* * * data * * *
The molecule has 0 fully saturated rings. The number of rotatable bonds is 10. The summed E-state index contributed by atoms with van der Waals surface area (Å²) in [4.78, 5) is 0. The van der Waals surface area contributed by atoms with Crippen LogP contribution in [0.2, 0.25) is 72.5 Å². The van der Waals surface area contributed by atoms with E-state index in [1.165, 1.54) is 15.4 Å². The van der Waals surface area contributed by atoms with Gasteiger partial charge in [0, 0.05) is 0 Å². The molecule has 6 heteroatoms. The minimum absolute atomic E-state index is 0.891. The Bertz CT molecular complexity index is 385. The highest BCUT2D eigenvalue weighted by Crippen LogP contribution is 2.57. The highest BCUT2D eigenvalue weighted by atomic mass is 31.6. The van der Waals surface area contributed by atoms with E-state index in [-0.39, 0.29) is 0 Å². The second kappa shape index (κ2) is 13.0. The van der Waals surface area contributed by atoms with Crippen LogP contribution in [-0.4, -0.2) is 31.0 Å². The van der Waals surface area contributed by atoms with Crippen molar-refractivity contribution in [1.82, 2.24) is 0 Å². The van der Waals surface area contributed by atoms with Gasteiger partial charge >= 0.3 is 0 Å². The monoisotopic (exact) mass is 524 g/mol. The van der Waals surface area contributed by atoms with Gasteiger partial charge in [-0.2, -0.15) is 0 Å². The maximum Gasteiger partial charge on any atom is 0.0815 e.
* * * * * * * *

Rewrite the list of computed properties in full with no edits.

The molecule has 0 fully saturated rings. The number of rotatable bonds is 10. The summed E-state index contributed by atoms with van der Waals surface area (Å²) in [4.78, 5) is 0. The van der Waals surface area contributed by atoms with Crippen LogP contribution in [0.2, 0.25) is 72.5 Å². The van der Waals surface area contributed by atoms with E-state index in [1.165, 1.54) is 15.4 Å². The van der Waals surface area contributed by atoms with Gasteiger partial charge in [0, 0.05) is 0 Å². The molecule has 6 heteroatoms. The minimum absolute atomic E-state index is 0.891. The Bertz CT molecular complexity index is 385. The highest BCUT2D eigenvalue weighted by Crippen LogP contribution is 2.57. The highest BCUT2D eigenvalue weighted by atomic mass is 31.6. The van der Waals surface area contributed by atoms with E-state index in [-0.39, 0.29) is 0 Å². The second kappa shape index (κ2) is 13.0. The van der Waals surface area contributed by atoms with Crippen LogP contribution in [-0.4, -0.2) is 31.0 Å². The van der Waals surface area contributed by atoms with Crippen molar-refractivity contribution in [1.82, 2.24) is 0 Å². The van der Waals surface area contributed by atoms with Gasteiger partial charge >= 0.3 is 0 Å². The monoisotopic (exact) mass is 524 g/mol. The van der Waals surface area contributed by atoms with Gasteiger partial charge in [-0.2, -0.15) is 0 Å². The maximum Gasteiger partial charge on any atom is 0.0815 e.